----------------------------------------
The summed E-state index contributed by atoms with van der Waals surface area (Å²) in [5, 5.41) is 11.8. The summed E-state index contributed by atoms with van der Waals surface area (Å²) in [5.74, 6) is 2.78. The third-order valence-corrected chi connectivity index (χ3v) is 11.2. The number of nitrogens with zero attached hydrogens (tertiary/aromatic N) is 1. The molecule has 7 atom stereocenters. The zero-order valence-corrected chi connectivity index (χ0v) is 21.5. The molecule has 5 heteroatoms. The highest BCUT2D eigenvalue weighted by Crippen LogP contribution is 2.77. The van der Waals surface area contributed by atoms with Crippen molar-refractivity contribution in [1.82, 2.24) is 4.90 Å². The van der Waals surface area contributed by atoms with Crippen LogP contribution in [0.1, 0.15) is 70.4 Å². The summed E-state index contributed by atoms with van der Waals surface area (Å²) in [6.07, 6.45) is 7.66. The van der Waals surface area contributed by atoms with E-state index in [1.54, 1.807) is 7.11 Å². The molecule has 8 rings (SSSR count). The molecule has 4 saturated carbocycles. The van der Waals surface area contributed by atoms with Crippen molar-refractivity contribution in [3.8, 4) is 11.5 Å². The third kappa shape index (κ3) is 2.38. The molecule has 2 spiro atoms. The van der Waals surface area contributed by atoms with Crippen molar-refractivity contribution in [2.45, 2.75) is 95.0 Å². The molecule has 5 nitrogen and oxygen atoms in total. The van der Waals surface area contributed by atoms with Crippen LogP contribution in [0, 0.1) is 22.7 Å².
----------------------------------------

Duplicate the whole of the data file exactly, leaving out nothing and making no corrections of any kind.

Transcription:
The summed E-state index contributed by atoms with van der Waals surface area (Å²) in [5, 5.41) is 11.8. The summed E-state index contributed by atoms with van der Waals surface area (Å²) in [5.74, 6) is 2.78. The third-order valence-corrected chi connectivity index (χ3v) is 11.2. The number of nitrogens with zero attached hydrogens (tertiary/aromatic N) is 1. The molecule has 7 atom stereocenters. The zero-order valence-corrected chi connectivity index (χ0v) is 21.5. The molecule has 5 heteroatoms. The highest BCUT2D eigenvalue weighted by Crippen LogP contribution is 2.77. The van der Waals surface area contributed by atoms with Crippen molar-refractivity contribution in [1.82, 2.24) is 4.90 Å². The van der Waals surface area contributed by atoms with Crippen LogP contribution in [0.1, 0.15) is 70.4 Å². The summed E-state index contributed by atoms with van der Waals surface area (Å²) in [6.07, 6.45) is 7.66. The van der Waals surface area contributed by atoms with E-state index in [1.54, 1.807) is 7.11 Å². The molecule has 8 rings (SSSR count). The molecule has 4 saturated carbocycles. The van der Waals surface area contributed by atoms with Crippen molar-refractivity contribution in [3.8, 4) is 11.5 Å². The third kappa shape index (κ3) is 2.38. The molecule has 2 spiro atoms. The van der Waals surface area contributed by atoms with Crippen molar-refractivity contribution in [2.45, 2.75) is 95.0 Å². The molecule has 5 nitrogen and oxygen atoms in total. The van der Waals surface area contributed by atoms with Crippen LogP contribution in [0, 0.1) is 22.7 Å².